How I Take Artsy Selfies & Edit Photos in Lightroom 📸

Hi guys! Welcome back to Lavendaire. If you follow my Instagram, you know that I like to take artsy selfies because I have no one else to take pictures for me. But I realize that I’ve gotten really good at this thing of taking pictures of myself with
my camera on the tripod and my phone as the remote. So today I want to do a fun little tutorial
showing you how I do this. And I also want to show you how I edit
my photos in Lightroom because I get a lot of questions on photo editing. So I’ll share all my secrets, my whole process
from start to finish of getting that cool look with you, yourself, and you. Me, myself, and I. You – yes. Alright, let’s get to it. Step 1) Get dressed up and made up in a way that makes you feel confident and beautiful! Usually I’ll go through my closet and pick out an outfit that fits the way I want to feel that day. Today, I have purple hair so I really wanted
something to complement that. I picked out this minty off the shoulder dress because I love how the color creates this
pastel contrast with my hair. If you have something in your closet that you love, but don’t get a chance to wear it out often, wear it! This is your time to shine. After I have the outfit, I’m adding some
accessories to match. These are new earrings that I felt went with the dress, and the turquoise + purple gives off mystical
vibes which I’m feeling today. Then I’m just touching up my makeup, adding some highlight, and we’re ready to go! Step 2) Pick a background that suits your style. Mine is this area in my office with clean, pastel vibes. You can also utilize plants and props to make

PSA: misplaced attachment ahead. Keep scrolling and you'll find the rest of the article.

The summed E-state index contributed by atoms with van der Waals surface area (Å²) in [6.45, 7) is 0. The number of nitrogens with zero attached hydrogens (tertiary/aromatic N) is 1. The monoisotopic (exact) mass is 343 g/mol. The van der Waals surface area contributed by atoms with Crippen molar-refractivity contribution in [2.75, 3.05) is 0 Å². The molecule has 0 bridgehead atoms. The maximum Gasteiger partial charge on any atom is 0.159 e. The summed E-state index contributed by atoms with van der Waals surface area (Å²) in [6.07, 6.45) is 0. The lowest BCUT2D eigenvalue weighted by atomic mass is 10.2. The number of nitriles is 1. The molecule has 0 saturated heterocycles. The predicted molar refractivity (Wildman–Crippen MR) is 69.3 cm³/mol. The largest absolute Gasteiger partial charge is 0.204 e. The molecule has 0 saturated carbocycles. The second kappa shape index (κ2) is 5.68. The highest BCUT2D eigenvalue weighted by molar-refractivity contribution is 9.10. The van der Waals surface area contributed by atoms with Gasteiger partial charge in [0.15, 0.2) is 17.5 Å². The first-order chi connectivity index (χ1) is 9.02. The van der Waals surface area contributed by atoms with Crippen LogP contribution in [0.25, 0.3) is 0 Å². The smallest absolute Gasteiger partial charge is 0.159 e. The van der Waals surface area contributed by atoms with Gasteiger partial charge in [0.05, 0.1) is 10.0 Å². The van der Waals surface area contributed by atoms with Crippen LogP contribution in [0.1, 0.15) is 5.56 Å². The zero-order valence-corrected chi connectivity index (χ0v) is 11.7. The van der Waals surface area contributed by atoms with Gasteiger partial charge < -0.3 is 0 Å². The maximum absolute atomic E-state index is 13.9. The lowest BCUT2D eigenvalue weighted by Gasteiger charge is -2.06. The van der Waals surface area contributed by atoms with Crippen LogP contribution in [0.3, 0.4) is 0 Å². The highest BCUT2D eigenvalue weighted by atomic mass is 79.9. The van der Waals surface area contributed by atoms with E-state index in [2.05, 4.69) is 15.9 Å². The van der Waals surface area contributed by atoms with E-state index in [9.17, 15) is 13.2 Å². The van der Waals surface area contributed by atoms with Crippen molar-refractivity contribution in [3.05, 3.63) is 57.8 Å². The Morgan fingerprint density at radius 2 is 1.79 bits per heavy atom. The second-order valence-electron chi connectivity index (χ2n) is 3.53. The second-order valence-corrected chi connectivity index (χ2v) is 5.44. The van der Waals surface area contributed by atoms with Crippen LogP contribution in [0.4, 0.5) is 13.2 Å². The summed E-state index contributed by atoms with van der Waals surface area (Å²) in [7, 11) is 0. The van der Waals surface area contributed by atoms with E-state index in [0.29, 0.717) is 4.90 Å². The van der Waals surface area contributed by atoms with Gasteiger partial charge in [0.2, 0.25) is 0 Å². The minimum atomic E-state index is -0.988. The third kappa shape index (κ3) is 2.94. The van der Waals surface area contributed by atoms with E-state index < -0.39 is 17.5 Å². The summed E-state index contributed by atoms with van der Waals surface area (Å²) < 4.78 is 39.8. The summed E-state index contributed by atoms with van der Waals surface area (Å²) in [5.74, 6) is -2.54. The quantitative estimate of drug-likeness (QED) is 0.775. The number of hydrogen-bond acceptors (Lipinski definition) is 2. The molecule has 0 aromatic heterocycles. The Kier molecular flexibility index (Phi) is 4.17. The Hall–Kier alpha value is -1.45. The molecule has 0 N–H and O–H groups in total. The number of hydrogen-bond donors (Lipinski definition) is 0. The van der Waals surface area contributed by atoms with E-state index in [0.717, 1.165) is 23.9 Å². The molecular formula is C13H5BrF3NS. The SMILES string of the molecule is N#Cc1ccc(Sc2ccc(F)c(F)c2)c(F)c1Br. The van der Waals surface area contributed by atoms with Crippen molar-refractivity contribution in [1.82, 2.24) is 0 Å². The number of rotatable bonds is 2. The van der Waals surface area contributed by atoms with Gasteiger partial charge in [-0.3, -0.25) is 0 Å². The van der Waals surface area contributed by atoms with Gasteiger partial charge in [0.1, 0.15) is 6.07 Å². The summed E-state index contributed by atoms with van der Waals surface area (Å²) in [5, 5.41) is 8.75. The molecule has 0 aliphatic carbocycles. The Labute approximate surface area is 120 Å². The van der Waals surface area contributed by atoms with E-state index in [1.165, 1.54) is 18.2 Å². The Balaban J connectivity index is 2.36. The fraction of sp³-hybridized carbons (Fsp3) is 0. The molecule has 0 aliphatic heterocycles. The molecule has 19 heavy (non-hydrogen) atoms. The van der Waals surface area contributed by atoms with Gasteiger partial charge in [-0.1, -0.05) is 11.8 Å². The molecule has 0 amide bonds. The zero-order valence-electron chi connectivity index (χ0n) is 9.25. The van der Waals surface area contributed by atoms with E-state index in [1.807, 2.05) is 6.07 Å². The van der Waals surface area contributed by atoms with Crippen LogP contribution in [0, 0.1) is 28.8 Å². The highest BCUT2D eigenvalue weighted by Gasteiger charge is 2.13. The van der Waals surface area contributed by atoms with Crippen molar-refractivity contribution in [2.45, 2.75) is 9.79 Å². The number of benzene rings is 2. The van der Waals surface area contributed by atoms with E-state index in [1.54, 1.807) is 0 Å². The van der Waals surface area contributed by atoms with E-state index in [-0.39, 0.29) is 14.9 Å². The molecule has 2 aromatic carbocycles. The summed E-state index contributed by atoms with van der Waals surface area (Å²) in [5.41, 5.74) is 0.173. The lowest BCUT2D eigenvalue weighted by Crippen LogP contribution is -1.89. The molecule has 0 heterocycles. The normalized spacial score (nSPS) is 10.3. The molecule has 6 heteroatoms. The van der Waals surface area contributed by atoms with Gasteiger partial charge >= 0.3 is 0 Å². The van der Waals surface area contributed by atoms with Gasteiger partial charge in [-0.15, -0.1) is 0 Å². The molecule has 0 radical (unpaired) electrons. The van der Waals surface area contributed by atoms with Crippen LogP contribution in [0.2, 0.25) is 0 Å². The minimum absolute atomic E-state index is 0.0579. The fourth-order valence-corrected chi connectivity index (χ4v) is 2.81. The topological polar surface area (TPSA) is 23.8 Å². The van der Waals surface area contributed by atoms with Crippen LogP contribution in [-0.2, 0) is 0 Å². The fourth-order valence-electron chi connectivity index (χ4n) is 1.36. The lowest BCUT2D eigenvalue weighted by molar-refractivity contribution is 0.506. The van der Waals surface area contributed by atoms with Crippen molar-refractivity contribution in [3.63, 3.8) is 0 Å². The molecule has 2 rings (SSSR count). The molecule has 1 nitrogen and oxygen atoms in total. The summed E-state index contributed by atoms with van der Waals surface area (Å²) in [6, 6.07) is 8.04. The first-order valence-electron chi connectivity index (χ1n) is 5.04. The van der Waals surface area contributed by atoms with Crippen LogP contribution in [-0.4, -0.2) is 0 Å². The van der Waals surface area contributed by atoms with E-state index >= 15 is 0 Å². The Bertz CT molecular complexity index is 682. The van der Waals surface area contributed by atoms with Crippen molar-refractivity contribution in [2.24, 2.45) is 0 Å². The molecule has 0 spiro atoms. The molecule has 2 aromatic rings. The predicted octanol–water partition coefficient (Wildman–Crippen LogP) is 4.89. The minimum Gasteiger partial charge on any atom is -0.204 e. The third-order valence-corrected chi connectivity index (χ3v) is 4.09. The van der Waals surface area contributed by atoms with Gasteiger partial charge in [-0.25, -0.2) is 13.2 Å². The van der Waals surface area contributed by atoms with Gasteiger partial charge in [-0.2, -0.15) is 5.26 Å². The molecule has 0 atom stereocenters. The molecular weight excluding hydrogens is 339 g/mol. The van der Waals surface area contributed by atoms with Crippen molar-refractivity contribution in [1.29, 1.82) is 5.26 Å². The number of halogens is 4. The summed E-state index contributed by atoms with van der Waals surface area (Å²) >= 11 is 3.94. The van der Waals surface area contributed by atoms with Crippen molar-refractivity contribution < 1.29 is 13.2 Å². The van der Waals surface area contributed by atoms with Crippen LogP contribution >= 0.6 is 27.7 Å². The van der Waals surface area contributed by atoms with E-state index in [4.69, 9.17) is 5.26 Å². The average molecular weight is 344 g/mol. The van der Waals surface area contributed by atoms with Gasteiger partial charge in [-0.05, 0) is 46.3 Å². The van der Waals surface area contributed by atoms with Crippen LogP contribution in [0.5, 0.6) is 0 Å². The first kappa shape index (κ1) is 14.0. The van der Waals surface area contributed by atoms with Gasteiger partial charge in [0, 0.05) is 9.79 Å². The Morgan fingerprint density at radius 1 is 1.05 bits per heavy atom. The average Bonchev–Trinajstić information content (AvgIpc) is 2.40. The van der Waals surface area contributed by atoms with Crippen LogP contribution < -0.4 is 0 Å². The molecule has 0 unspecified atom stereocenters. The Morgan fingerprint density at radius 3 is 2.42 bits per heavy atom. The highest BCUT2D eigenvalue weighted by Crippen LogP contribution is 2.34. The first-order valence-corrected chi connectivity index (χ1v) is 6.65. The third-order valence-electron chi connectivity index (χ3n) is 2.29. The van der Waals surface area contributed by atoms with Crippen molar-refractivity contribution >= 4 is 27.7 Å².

your background more interesting. Personally, I like to shoot in the late afternoon light because sunlight spills into my room at that time and there’s this golden glowy vibe. Early morning sunlight works well too but I’m never awake that early. Step 3) Set your camera on a tripod. If you don’t have a camera, this is where you’d set your phone on the tripod. Lately I’ve been setting the camera
vertical for IG photos, but that is just personal preference. Take this time to also explore your
favorite camera angle. Do you like your camera lower or higher? I like a lower camera angle so it makes
me look a bit taller. Camera tip: I shoot in RAW, so that I have more information to
edit the photo afterwards. I set my aperture to the lowest setting,
which on this lens is F/4, because I love that depth of field,